But how do you decide on the proper surf school? Recommendations from other pros, like surf shop owners, can be useful. Also look for accreditation by the International Surfing Association (ISA), the sport’s world governing body. Accredited schools agree to follow exacting standards regarding safety and teaching. For one thing, ISA-approved instructors are certified in lifesaving skills. And students are furnished with equipment that’s appropriate for their abilities.
Non-credentialed instructors can be just as skilled and effective, of course. As with any service provider, it’s wise to ask for references and check records with the Better Business Bureau. You might also download the ISA’s criteria for recognized schools from its Web site as a guide for evaluation.
Ask, for example:
- Are classes limited to eight students per instructor?
- Do students start on softboards (which are made of foam for added safety and buoyancy)?
- Do instructors make sure students have mastered specific skills before passing them to a more advanced class?
Beginner surf tips?
Beginners waves are the once you want to start of with. Using a beach that is appropriate for beginning surfers is crucial to your surfing success. Tackle small waves before you attempt larger ones. Even though you may feel ready, unless your teacher says you’re ready, you’re not. Trust me, you’ll be upgrading your surf spot in no time with the right amount of dedication.
Warm-up, stretching and dry stand ups are crucial. Once you’re at the beach, don’t rush in the water. Spend some time on the beach and do your stretching. Check your leash, you board and also take a moment to watch the waves.
Sitting on the board. As weird as it may sound, sitting on a surfboard isn’t the easiest, nor the most comfortable thing in the world.
Paddling? Paddling is another thing you will need to practice until you get it right. The key is to find a rhythm and to keep it. This also requires you to be in shape, because it will be quite exhausting the first few times.
Wash machines. If there’s one certainty when learning to surf it’s that you will be involved in a lot of wipeouts. You will fall, and fall, and fall…and then you’ll fall some more. The waves will knock you down, you’ll get confused, and frustrated, and you’ll even get some bruises. All you need to remember is that it’s all part of the game.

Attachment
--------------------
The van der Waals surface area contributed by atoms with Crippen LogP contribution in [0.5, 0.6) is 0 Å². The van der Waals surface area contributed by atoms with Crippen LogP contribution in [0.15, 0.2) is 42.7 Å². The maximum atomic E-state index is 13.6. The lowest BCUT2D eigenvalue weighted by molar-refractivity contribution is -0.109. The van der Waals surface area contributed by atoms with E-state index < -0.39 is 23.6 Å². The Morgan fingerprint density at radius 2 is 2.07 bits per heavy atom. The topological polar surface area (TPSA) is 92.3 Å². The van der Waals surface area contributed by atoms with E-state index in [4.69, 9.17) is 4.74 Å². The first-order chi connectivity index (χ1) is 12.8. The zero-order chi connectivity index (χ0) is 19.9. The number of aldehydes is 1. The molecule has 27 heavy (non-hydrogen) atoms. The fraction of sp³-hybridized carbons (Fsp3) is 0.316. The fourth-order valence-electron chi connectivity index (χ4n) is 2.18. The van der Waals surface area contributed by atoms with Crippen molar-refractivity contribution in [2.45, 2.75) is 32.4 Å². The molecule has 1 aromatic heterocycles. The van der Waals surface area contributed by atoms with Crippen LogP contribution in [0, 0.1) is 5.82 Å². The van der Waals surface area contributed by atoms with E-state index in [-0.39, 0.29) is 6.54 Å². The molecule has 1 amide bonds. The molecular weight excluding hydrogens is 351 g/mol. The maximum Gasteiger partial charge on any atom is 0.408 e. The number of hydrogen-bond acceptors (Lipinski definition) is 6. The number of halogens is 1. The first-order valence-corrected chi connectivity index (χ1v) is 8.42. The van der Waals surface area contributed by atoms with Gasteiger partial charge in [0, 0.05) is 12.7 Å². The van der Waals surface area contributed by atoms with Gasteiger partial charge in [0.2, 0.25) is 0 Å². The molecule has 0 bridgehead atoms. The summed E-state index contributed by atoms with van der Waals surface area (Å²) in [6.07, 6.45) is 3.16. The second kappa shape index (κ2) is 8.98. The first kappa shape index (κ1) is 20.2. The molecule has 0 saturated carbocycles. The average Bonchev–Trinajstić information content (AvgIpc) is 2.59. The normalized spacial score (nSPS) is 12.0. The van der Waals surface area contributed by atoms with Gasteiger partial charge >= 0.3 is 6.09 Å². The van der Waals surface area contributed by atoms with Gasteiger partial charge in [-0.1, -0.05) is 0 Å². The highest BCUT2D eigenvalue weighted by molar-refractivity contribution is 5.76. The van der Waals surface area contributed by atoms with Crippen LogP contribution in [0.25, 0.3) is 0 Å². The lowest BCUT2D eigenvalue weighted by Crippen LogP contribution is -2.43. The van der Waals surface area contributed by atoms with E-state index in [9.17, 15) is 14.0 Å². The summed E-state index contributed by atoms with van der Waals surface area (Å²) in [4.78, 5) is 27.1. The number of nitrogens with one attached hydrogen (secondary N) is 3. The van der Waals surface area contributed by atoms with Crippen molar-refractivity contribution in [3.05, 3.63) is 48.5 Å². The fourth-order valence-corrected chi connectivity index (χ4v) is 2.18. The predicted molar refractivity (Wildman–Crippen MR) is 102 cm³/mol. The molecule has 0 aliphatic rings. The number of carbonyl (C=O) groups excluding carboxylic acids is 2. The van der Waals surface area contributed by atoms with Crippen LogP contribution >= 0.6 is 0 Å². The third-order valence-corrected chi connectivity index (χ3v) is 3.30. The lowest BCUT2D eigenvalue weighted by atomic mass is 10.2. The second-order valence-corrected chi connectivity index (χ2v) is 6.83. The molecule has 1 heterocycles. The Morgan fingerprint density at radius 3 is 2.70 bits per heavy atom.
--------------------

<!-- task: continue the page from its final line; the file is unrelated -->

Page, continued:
Knees, bending bending bending. When you’re on the wave, it is imperative that you bend your knees and not your back. If you bend your back, you’ll not just lose your balance mush easier but trust me, it’s not a good look in surfing’s style book.
The best surfer out there is the one having the most fun.
– Phil Edwards
Which board to choose?
This is one of the best beginner surfing tips you could ever follow. Some people are tempted to jump on smaller, shorter boards as quick as possible. A large board will help you develop better fundamental mechanics and you’ll catch a lot more waves in the early stages.
Concerning construction, softboards, which are made of foam for extra buoyancy, are a good choice for true beginners. Fast learners, however, might go with an epoxy board. Epoxy boards consist of a foam core encased in epoxy resin. This construction makes them both buoyant and tough. That helps as you’re learning to ride the waves and minimizes damage to the board from a wipeout. Advanced surfers often prefer fiberglass boards, which are more responsive but less durable than epoxy boards, something like a sporty coupe compared to a family sedan.
Generall you should work out and try to stay fit:
A whole-body workout? Surfing is definitely one of those, but certain muscle groups get worked more than others. It takes strong arms for paddling, and core strength for popping up, the move that takes you from lying on your board to standing. Sit-ups, push-ups and squat thrusts all help tone these areas. Arm exercises using hand weights can strengthen the rotator cuff muscles in the shoulder, which are especially stressed by paddling.
You need a fine sense of balance as well. To improve balance, try walking the plank — literally. Set a two-by-four piece of lumber on bricks 6 inches (15 centimeters) off the ground and walk it. Work up to a strong wooden dowel or broomstick. You might want to try Balance boards, as you can practice the way you stand on the surf board as well as strengthen your core.
Where are YOUR favourite spots and what are your essentials to take on a surf trip?
Enjoy the insights and see you soon,